Monday, October 04, 2004

Insituform again, Tangential Festo.

Under the "absolute bar" of the 2000 CAFC Festo case, the patentee lost. Now, the patentee wins under the tangential prong of the 2002 Supreme Court Festo.

From the 2004 Insituform case:

For their part, defendants note that claim 1, as originally filed, covered a process using single or multiple cups at any location downstream of the resin front. See Insituform I, 99 F.3d at 1108. They also note that we construed claim 1, as amended, to cover a single vacuum cup, which inherently creates a discontinuous vacuum. Id. at 1106. Defendants thus argue that accused Process 1 falls squarely within the territory surrendered by the narrowing amendment.

For the reasons which follow, we hold that plaintiffs have rebutted the Festo presumption that a narrowing amendment made for a reason of patentability surrenders the entire territory between the original claim limitation and the amended claim limitation. See Festo II, 535 U.S. at 740-41. We reach this conclusion because we conclude that the prosecution history establishes that “the rationale underlying” the amendment narrowing the scope of literal claim coverage from multiple cups to a single cup bears “no more than a tangential relation to the equivalent in question,” accused Process 1. Id. Therefore, application of the doctrine of equivalents in this case was not barred. Accordingly, we again affirm the judgment of the district court that Process 1 infringed claim 1 of the ‘012 patent under the doctrine of equivalents.
In Insituform I, we construed claim 1 of the ‘012 patent as limited to “a process using only one vacuum cup which inherently creates a discontinuous vacuum.” Id. at 1106. Based upon that construction, we affirmed the district court’s JNOV that Firstliner’s Process 1, employing multiple cups beyond the resin, did not literally infringe claim 1. Id. As noted, we also held, however, that Insituform was not barred by prosecution history estoppel from asserting that Process 1 infringed claim 1 under the doctrine of equivalents. Id. at 1109. In so holding, we first looked at the original claims in Insituform’s application. Of those, only the first four are relevant to this appeal.

In our view, Insituform has rebutted the Festo presumption. The prosecution history and our discussion of that history in Insituform I and II compel the conclusion that the amendment limiting the literal scope of claim 1 to a single cup process bears “only a tangential relation,” if that, “to the equivalent in question,” a process using multiple cups. The question we must address is “whether the reason for the narrowing amendment was peripheral, or not directly relevant, to the alleged equivalent.” Festo III, 344 F.3d at 1365. As the discussion above indicates, the narrowing amendment in this case was for the purpose of distinguishing the invention over Everson. Insituform made it clear that the difference between its process and Everson was that its process did not have the disadvantage of the Everson process of a large compressor at the end of the liner. There is no indication in the prosecution history of any relationship between the narrowing amendment and a multiple cup process, which is the alleged equivalent in this case. Thus, we hold that plaintiffs have successfully rebutted the Festo presumption by establishing that the amendment narrowing the claimed invention from multiple cups to a single cup was tangential to accused Process 1, which used multiple cups attached at different points along the liner tube. We therefore affirm the judgment of infringement under the doctrine of equivalents.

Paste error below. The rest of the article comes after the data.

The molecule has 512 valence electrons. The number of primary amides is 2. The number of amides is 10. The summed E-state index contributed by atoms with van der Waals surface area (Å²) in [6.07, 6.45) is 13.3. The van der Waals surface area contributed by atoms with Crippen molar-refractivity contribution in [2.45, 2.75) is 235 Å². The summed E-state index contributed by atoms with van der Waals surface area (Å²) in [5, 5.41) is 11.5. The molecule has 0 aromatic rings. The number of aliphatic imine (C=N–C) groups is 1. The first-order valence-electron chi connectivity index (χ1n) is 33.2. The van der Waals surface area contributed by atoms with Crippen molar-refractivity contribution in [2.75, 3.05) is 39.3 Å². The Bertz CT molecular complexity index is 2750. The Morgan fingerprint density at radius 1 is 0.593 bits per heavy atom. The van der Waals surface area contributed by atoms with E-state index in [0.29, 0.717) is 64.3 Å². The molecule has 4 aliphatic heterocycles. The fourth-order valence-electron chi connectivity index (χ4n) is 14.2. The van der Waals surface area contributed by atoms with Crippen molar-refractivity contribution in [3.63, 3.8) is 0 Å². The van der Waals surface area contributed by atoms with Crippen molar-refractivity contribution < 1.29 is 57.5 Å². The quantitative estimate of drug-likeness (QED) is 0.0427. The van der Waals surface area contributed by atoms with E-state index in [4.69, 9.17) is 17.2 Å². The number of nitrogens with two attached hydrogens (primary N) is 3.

[Hmmm, after showing rebuttal of the presumption, doesn't the CAFC have to perform another step, showing that the accused element IS an equivalent of the claimed element? See also my earlier article: Insituform: Festo for the Festophile? in Intellectual Property Today.]


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